I purchased this hoping for more of the mystery element. However, it is much more of a coming of age story. Very similar to To Kill A Mockingbird but more crude.
There is one scene where the 13 year old protagonist enjoys a strip tease given by his aunt (by marriage) along with his grandfather. This scene could've been left out or I could've done without the details of the boy's arousal.
Narration was painfully slow, and at times the emotions were portrayed inaccurately by the narrator. The story itself was good, with classic novel elements like narrative tension and sub plot vs. over plot development done to an above-average level. Overall though, the characters largely lack depth and interest, especially in relation to the colorful and carefully-crafted plot.
I have long read, & now listened, to Louise Erdrich's stories. Her characters are vastly human, wise, often broken & vulnerable to the circumstance of their life situations. But always, always, they are imperfectly real & kind.
I will not talk about plot or why this story is unique to the experience of a coming of age boy seeking manhood haphazardly among chaos if his once safe family.
But it is.
And the circumstance of his becoming...
Knowing? A knower?
And the narration is beautifully & thoughtfully accomplished.
A sublime experience highly recommended.
I enjoyed this book tremendously! It's an interesting story about a boy growing up on an Indian reservation in North Dakota and how he handles difficult family issues. The book is well written and the reader does a good job as well.
I appreciate the desire to have an authentic voice for the narrator, but I've listened to over 100 books in the past 2 years and some people are just not good narrators
Every monologue is delivered as a long string of shouted words with no emotion and no realism. Very common words are not pronounced consistently and the general style of story telling is absent in an effort to just barrel through the text
Which is all too bad, because this book is pretty great. The only other book I finished in spite of the narrator was 'poisonwood bible', which was so good, it transcended the terrible narration.
I think the round house also does that and if you are unlikely to read this book the regular way, I think this book is worth sitting through on audio. Interesting story, great characters, not too preachy (assuming you are somewhat sympathetic to the Native American viewpoint), but enough politics in it to be more than just a basic crime and punishment story
In fact, I think the poisonwood bible comparison is pretty valid. If you liked that book, give this one a try. If you haven't read that book, go check it out
Others have commented negatively about the narration, however for me it added so much to the authenticity of the story.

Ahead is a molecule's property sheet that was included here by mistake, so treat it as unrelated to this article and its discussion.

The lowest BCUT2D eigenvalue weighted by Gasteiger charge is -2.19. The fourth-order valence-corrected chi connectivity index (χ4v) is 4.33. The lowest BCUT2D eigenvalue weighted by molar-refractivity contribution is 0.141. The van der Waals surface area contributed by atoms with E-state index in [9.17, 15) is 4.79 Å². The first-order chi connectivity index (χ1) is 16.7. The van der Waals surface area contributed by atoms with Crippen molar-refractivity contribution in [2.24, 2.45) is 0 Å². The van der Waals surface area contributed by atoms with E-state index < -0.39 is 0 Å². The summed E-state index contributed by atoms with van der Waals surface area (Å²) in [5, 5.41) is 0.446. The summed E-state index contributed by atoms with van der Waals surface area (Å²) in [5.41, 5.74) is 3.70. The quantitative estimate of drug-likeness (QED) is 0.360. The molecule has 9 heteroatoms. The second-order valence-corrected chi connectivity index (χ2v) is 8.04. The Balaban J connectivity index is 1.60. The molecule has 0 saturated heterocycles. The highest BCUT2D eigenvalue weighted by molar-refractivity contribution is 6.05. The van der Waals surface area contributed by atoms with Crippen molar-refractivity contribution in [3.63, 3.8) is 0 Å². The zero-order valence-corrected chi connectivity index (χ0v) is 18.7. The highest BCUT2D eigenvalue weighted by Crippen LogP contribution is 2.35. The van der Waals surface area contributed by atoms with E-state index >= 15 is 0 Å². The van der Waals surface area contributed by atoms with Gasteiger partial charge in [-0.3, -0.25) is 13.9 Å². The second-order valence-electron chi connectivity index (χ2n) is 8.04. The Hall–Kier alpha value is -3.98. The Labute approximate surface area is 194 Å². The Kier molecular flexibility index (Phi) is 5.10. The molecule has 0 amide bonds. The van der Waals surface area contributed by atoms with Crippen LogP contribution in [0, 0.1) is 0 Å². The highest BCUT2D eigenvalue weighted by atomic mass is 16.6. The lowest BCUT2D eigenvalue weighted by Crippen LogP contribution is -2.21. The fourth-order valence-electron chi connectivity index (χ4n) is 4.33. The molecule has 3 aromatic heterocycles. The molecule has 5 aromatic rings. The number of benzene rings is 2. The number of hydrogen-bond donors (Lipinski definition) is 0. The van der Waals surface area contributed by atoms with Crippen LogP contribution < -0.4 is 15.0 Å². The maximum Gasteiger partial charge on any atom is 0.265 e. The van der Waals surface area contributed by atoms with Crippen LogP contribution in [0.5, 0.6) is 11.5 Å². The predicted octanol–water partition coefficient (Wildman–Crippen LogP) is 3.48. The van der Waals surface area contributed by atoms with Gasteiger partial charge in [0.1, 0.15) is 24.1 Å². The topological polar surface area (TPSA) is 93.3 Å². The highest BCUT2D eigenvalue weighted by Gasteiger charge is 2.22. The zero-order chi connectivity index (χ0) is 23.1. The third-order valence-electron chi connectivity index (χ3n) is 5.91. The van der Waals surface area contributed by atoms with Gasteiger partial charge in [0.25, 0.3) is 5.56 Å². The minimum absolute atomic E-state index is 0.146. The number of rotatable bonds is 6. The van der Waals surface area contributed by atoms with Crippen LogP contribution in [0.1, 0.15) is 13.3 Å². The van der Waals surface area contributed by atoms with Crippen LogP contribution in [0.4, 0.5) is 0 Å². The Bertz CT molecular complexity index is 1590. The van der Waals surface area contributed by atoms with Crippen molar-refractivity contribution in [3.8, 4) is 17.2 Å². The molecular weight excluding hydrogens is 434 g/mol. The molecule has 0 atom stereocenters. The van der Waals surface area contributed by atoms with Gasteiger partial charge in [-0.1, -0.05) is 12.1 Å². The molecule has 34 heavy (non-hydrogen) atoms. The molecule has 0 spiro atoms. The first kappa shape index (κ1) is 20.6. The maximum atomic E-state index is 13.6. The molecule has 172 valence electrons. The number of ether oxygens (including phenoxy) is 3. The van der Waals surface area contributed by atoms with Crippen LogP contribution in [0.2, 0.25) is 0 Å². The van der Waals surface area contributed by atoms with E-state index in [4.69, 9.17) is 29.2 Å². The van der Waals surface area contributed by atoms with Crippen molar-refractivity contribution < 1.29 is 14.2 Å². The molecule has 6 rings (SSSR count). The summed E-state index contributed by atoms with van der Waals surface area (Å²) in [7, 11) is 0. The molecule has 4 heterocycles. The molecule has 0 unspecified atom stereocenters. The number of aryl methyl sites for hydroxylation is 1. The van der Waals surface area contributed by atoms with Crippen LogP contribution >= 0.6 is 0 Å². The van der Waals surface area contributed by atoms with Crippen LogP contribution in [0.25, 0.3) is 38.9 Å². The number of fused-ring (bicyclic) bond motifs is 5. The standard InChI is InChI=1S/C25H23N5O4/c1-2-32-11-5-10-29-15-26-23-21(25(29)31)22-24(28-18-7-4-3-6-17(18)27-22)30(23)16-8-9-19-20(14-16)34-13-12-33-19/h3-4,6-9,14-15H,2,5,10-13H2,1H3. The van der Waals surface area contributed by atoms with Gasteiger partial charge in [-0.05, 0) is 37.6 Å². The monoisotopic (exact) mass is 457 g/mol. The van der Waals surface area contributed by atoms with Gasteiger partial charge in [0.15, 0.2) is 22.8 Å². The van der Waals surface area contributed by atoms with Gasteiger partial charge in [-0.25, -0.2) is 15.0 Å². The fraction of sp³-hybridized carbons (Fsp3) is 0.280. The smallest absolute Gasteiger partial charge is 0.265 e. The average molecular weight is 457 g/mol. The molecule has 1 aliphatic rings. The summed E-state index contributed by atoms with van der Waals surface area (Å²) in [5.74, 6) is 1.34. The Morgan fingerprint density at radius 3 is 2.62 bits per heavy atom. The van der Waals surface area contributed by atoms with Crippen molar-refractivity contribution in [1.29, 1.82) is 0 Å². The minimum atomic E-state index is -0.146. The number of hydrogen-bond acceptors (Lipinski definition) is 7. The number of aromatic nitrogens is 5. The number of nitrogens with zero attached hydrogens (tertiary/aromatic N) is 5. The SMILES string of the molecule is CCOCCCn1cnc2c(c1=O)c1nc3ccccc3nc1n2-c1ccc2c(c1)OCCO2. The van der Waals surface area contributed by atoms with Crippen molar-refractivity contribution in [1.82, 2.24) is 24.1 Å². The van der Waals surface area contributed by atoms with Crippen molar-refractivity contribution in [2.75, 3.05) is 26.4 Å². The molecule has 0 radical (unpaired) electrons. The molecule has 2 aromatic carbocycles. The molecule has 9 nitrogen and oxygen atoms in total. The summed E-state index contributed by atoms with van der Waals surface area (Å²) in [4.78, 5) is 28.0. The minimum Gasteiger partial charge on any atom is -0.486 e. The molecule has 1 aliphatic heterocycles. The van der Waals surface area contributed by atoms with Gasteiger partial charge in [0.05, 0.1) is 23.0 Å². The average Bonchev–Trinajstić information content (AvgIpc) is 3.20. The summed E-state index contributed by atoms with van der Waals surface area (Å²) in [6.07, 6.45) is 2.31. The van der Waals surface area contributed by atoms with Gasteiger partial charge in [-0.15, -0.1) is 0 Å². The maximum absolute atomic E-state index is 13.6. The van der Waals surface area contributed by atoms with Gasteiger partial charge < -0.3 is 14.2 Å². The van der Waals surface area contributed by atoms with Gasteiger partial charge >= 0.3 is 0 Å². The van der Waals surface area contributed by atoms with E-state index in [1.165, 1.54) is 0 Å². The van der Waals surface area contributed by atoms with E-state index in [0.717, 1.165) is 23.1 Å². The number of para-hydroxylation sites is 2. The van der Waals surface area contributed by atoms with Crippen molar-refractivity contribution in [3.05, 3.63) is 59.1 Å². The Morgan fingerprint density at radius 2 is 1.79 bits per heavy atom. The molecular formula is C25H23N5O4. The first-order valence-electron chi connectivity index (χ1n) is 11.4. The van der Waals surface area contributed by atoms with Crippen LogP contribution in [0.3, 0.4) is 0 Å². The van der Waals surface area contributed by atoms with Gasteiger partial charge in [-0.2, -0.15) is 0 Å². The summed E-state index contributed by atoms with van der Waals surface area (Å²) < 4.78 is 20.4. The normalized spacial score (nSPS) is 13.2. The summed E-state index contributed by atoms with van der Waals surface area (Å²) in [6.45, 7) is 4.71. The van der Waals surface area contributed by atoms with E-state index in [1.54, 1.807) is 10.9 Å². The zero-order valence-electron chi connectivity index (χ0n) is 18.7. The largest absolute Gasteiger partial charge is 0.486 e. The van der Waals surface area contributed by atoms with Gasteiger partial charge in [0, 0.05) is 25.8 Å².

Well worth a listen.
Joe, his buddies and their antics provided such real life humor in an otherwise sad tale.
Mr Farmer brought this book to life. I felt like a fly on the wall seeing it all happen. Superb performance.
Faced with mindless duty, when an audio book player slips into a rear pocket and mini buds pop into ears, old is made new again.
Louise Erdrich, the author of “The Round House” grew up in Wahpeton, North Dakota. Erdrich’s parents, a Chippewa mother and German father, taught at the “Bureau of Indian Affairs” in Wahpeton. She is a member of the Turtle Mountain Band of Chippewa Indians and her husband was the director of “Native American Studies” at Dartmouth.
Though not an essential element of the story, Gary Dale Farmer is the narrator of “The Round House; he was born into the Cayuga nation, an Iroquois Confederacy.
This brief explanation of author and narrator gives context and authority to a significant cultural quality of “The Round House” which is a story about a rape but, more broadly, about life on an Indian reservation. The story symbolizes lives of poverty, cultural isolation, and discrimination that are amplified by an unjust American legal system.
History shows that isolation of a minority is inherently discriminatory; i.e. Brown vs. Board of Education is a legal proof of that belief. Jews in ghettos, Palestinians in the nation of Israel, Blacks and Hispanics in America, and other minorities wishing, wanting to retain their own identity, naturally, expect to be allowed to equally participate in their homelands’ prosperity. However, isolation of a minority mitigates against equal opportunity for all. “The Round House” shows how Reservation’ isolation leads a 13-year-old boy to consider murdering another human being because he sees no justice for his mother, the victim of a brutal rape.